Allergies - Nothing to sneeze at

Hay fever can be greatly reduced with modern drugs and reduced exposure to pollen.

By
May 7, 2006 08:18
Allergies - Nothing to sneeze at

sneeze 88. (photo credit: )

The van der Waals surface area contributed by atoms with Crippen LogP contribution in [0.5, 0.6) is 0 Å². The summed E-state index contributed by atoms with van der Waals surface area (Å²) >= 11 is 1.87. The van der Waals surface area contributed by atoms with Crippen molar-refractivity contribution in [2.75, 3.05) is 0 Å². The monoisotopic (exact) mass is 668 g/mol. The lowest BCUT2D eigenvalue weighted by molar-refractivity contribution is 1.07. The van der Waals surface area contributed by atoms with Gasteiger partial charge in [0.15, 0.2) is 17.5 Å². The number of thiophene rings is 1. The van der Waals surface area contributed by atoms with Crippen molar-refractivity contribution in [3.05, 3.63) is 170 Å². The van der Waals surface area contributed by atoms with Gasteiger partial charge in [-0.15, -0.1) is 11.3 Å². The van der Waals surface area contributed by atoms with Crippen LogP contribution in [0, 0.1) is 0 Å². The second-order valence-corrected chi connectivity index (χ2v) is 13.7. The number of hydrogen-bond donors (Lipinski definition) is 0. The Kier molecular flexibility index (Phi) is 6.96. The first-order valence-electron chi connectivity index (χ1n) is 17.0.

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There is nothing more glorious than an Israeli spring when after the rainy season, flowers bloom in riotous color, trees take on new green clothing and hybernating lawns come back to life. But it's not such a celebration for the 10 percent or so of the population who suffer from pollen allergies. Their runny noses, itchy eyes, sneezing, headaches and scratchy throats can make life a misery. Their bodies' immune system - meant to protect them against foreign invaders such as bacteria and viruses - overreact to repel tiny intruders. Each spring (and for some species in the fall), round or oval microscopic particles called pollen are released from trees, flowers, weeds and grasses. In some species, the plant uses pollen from its own flowers to fertilize itself; other types must be cross-pollinated; that is, pollen must be transferred from the flower of one plant to that of another of the same species.Insects do this for certain flowering plants, while others rely on wind. Pollen particles hitch rides on currents of air and on animals and objects that come in contact with them. Although they were created to fertilize parts of other plants, many never reach their targets but instead enter human noses and throats, triggering a type of seasonal allergic rhinitis called hay fever. Of the 20% of Israelis (or any population) who are allergic to something (including food, drugs, latex, the detritus of dust mites, pets, metals or other substances that cause their immune systems to protest), about one-half to three-fifths of them are allergic to pollen, making it the most common allergen. The chemical makeup and weight of pollen are the characteristics that decide whether they cause hay fever. For example, pine tree pollen is produced in large amounts by trees that grow all over Israel, and this would ordinarily make it a good candidate for causing allergy. But because pine pollen is heavy, it tends to fall straight down rather than scatter, so it rarely reaches human noses. But pollen from the olive tree - indigenous to Israel - is lighter and widely disseminated by wind currents. Samples of ragweed pollen have been collected 600 km out to sea and three or four km high, and ragweed pollen is produced in huge quantities; a single plant can generate a million grains of pollen a day. ALLERGY SUFFERERS often claim they are affected by colorful or scented flowers such as roses, but allergy experts note that only gardeners, florists and farmers who have long and close contact with flowers are likely to become sensitized to pollen from these plants; most people have little contact with the large, heavy and waxy pollen grains of many flowering plants because this type of pollen is not carried by wind but by insects such as butterflies and bees.Thus plainlooking trees, grasses and weeds that lack attractive flowers most commonly produce light, dry and tiny pollen grains that are carried by the winds cause the most allergic reactions. Short of remaining indoors when the pollen count is high - and even that may not help due to the lack of good insulation - there is no easy way to evade windborne pollen. PROF. MEIR SHALIT, head of the allergy and clinical immunology unit at Hadassah University Medical Center in Jerusalem's Ein Kerem, toldThe Jerusalem Post that allergenic species vary from country to country and continent to continent. "It is very well known that new immigrants, after a few years in Israel, suddenly get allergic symptoms to plants they weren't exposed to in their home country, such as olive. It also happens to Israelis who go and live abroad; in the US, for example, there are poison ivy and cedar that don't grow in Israel." Pollen counts tend to be highest early in the morning on warm, dry, breezy days and lowest during chilly, wet periods. Although a pollen count is an approximate and fluctuating measure, it is useful as a general guide for knowing when to stay indoors. For some reason, according to family doctors this reporter has spoken to and from the significant amount of e-mail from readers, the pollen allergy season seems to have come earlier this year. One such reader, who lives in Kedumim in Samaria, wrote that she never had a spring allergy when growing up in the US. But after moving to Israel as a teenager, she wrote, "I began to have allergy symptoms every spring from Passover to Shavuot. How can one find out what is blooming now?" She noted that numerous commercial Web sites in the US and elsewhere offer allergy alerts according to geographic locations and even predicting where the worst spots will be in the coming year, but that she hasn't found any sites that provide this service. Shalit says Israel is a small country, and issuing regular pollen alerts in advance or in real time costs money that nobody has allocated. Thus he knows of no service comparable to that easily available on USbased Web sites. However, the suggestion could be made to Dr. Shlomo Bar-Sela, chairman of the Israel Association of Allergy and Clinical Immunology, who works at Kupat Holim Meuhedet's allergy clinic in Jerusalem and at the occupational and environmental unit of the Hadassah-Hebrew University Braun School of Public Health and Community Medicine in Jerusalem's Ein Kerem. Shalit says allergies definitely have a genetic connection, but "we still don't know what gene is involved. It is probably several genes, rather than one. If both your parents are allergic to pollen or other substances, there is a 70% likelihood that you will be allergic as well. If one parent is allergic, the risk is about 40%. But even if you know of no allergies in your immediate family, the trait can skip generations." The environmental influences are still being debated. "Some researchers claim that if you were born on a farm and were exposed to animals and dust during the critical time of up to a few months old, you have a lower risk of developing allergies, but if your exposure began after that, your risk is greater," says Shalit. "Some say that if you have one dog or cat, you have no protection against allergies, "and that you need to have several at home to get any benefit. While some researchers have claimed that being raised in a very clean environment results in a higher risk of allergies, others don't agree at all." In addition, some scientists have claimed that the month in which you were born determines your risk (September, October and November are considered to be the most risky), but others deny a connection. There is even a dispute about whether having been breastfed protects you; some say it does, while others claim the opposite, says Shalit. However, there is little disagreement on the allergic process. Structures called mast cells are located mostly in connective tissues in the skin, tongue, the lining of the nose and intestinal tract, the lungs and upper respiratory tract. Immunoglobulin E (IgE) - an allergic antibody that is a type of protein made by the immune system to recognize and fight specific "invaders" - coats the surface of the mast cell. When an allergy-prone individual is first exposed to an allergen such as pollen, large amounts of the corresponding IgE antibodies are released, causing mast cells to release inflammatory chemicals that cause swelling of tissues, as well as histamine and other chemicals that cause itching, engorgement of blood vessels, increased secretions and bronchospasm (tightening of muscles that surround the airways). Some of these chemicals attract white blood cells known as eosinophils, which supply additional inflammatory chemicals. There is also unanimity on how to reduce your exposure: Avoid going outdoors between 5 a.m. and 10 a.m. Go outdoors instead in the late afternoon or after a heavy rain, when pollen levels are lower. Keep home and car windows closed to lower exposure, and rely on air conditioners (if you have them). Dry your clothes in an electric or gas dryer rather than hanging them outside. Take a shower, wash your hair and change your clothing after working or playing outdoors during pollen season. Keep pets that spend time outdoors - and that may have pollen stuck to their fur - out of the bedroom. Shalit notes that in the past, many people suffering from severe pollen allergies and resultant asthma moved to Arad near the Dead Sea because of the few allergenic species there. Today, breathing in the development town is still easier for such people, but it is not as allergen-free as it was 30 years ago. And since pollen can travel long distances, it is really impossible to avoid it completely. BUT WHILE there is not yet a cure to pollen allergy, there is a reliable diagnostic process, as well as effective treatment. Prick tests, in which small amounts of possible allergens are introduced under the skin, are used most commonly. If skin tests can't be performed, a radioallergosorbent blood test (RAST) - which evaluates the number of antibodies produced by the immune system - may be taken, although its results are not as accurate. Medications such as antihistamines, decongestants or a combination of both are available over-thecounter or by prescription. Nasal sprays such as topical steroids are also prescribed. But although they can really help, many people don't even bother to go to their family doctor or allergy specialist because they hold the old-fashioned notion that all these drugs make you sleepy. "This may have been true for some of the old-generation drugs, but the new generation of allergy medications don't pass the brain-blood barrier and don't cause drowsiness," Shalit asserts. "Some are approved even for pilots, which says something. And these newer drugs are included in the basket of health services." Local steroids, as in spray form, do not cause any systemic problems, so they can be taken over long periods, he adds. Asked about reports that eating yogurt at least three times a week can significantly reduce allergy attacks from pollen, Shalit says that some articles have suggested probiotics can prevent allergies or reduce their severity, but "I wouldn't say this is accepted mainstream treatment." Immunotherapy - or allergy shots with small amounts of allergens to get the immune system used to them - is recommended for relief needed over a long period of time, the Hadassah expert continues. Other recent developments are anti-IgE vaccines to prevent the development of antibodies in the allergic individual, but Shalit says that while these are readily available abroad, in Israel they are provided through the basket of services only to those who have severe allergic asthma, because of budgetary limitations. The shot is given once every two weeks or monthly, depending on dosage. Allergy vaccines of molecularly modified allergens (such as different peptides or DNA segments) are a major field of research, Shalit notes, as conventional immunotherapy can cause side effects. Sublingual therapy (allergens placed under the tongue) has been accepted in Europe for a decade, he says, but has not yet been approved by the US Food and Drug Administration or Israel's Health Ministry. Shalit concludes that although a cure to pollen allergy is not yet available, promising research is being carried out that eventually could lead to one. In the meantime, go to your doctor and don't suffer in silence.